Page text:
Better times ahead, January 2023

Source: Pixabay


It was reported in a monthly market review by J. P. Morgan that “January has shown that after a difficult 2022, and with inflation now falling, both equities and bonds can deliver positive returns for investors.” They added that in the UK ”core inflation remained steady at 6.3% year on year” and “business surveys continued to indicate that a recession is likely.” They noted that “despite the weak [UK] economic data, the FTSE All-Share rose.” I think the market might be anticipating better times ahead.

My benchmark, the FTSE All Share Total Return index rose by +4.50% in the first month of 2023. My investment return for the month was a gain of +2.81%. I’m ahead of last month but behind the index again.

My individual holdings recorded an unweighted average share price movement of a gain of +2.75% for the year so far. They ranged from a loss of -3.77% to a gain of +6.80%. My worst performer was a high yield bond fund. My Asia Pacific Income holdings were all strong performers whereas my UK Equity Income holdings mostly underperformed the UK index. A month is a short time to make this comparison and portfolio dividends are low in January, but this is a continuation of a trend of underperformance.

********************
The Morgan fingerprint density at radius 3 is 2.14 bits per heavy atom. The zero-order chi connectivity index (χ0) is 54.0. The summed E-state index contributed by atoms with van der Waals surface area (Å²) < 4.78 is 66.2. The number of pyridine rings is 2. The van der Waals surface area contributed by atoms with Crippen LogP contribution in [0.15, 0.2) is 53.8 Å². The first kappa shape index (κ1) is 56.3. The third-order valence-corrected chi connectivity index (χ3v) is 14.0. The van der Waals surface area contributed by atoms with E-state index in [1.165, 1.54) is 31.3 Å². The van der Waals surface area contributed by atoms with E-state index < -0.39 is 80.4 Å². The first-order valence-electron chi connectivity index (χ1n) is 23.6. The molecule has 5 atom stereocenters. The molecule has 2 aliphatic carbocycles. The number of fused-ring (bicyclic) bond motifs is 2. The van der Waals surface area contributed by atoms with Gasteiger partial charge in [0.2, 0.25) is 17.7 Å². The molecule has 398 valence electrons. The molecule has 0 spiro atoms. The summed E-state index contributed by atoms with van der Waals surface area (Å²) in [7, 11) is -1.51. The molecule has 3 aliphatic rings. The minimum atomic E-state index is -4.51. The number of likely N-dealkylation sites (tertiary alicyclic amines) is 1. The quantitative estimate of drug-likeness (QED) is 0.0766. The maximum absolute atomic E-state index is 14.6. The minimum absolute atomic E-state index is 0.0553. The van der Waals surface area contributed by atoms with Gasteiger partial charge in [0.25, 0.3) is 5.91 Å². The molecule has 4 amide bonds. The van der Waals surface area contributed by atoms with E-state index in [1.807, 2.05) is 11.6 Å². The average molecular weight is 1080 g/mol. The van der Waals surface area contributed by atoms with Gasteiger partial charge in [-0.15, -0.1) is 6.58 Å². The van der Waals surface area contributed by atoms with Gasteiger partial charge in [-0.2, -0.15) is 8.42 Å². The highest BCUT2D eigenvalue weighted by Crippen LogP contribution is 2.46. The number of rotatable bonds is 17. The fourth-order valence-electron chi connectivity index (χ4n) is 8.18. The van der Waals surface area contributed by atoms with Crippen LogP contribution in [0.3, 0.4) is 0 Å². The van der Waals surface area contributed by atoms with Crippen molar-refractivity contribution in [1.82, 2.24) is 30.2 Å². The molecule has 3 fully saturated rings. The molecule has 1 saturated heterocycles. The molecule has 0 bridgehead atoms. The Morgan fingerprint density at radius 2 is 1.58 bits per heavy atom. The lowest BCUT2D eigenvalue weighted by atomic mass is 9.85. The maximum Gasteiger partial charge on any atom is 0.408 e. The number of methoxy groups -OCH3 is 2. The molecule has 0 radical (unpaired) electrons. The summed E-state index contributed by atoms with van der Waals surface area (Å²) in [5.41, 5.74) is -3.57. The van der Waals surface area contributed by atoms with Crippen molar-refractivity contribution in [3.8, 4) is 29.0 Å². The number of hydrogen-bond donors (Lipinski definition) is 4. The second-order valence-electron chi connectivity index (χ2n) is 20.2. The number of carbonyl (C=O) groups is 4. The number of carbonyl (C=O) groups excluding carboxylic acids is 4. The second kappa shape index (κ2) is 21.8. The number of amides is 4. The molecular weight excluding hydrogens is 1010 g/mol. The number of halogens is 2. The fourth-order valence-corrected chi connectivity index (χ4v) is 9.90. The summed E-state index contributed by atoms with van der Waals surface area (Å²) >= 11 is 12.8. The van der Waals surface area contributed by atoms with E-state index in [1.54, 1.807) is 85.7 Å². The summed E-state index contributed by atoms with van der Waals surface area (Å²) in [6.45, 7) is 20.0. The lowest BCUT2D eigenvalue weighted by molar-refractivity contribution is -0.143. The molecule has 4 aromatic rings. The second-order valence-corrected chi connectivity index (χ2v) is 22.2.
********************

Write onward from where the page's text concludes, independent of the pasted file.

Starting from an index value of 100.00 on 31 December 2013, my capital is now 137.93, as shown in the graph above. This is -2.18% down from its all-time peak in March 2022. Investment return for the month of a capital gain of +2.59% and dividend income of +0.22%, results in a gain of +2.81%. Draw down expenditure deducted -0.28% this month. Therefore, capital was up 2.53% for the month.


Annual dividend income as a percentage of the opening portfolio value on 31 December 2013 has increased from 3.37% to reach another new peak of 7.05% at this month end, as shown in the graph above. My current portfolio dividend income yield is 5.11%, i.e., 7.05 divided by 1.3793.

Investment changes

Portfolio income rose slightly in the month even though I sold shares early in the month. The shares yielded around 5% from dividends received at the time of sale whereas the proceeds will earn interest of 2.5% in my bank deposit account. Fortunately, some dividend increases were announced, and some dividends received were re-invested. These both raised the current level of portfolio income. More than half of the dividends receivable this February have been increased since last February.

Also, during the month dividends received in my tax-sheltered accounts were re-invested and dividends received in my trading account were paid out.


The table below shows the composition of my portfolio at the end of the month.

Yield %Capital %Income %
Asia Pacific5.2826.0426.90

I also analyse the portfolio by the income or growth category of each holding.

Yield %Sectors
High Incomeabove 6%Property, Bonds, Asia Pacific
Income4.5% to 6%UK, Property
Income & Growth3% to 4.5%Global, Asia Pacific
Growthbelow 3%UK

Yield %Capital %Income %
High Income8.7723.7740.76
Income & Growth4.0937.4329.92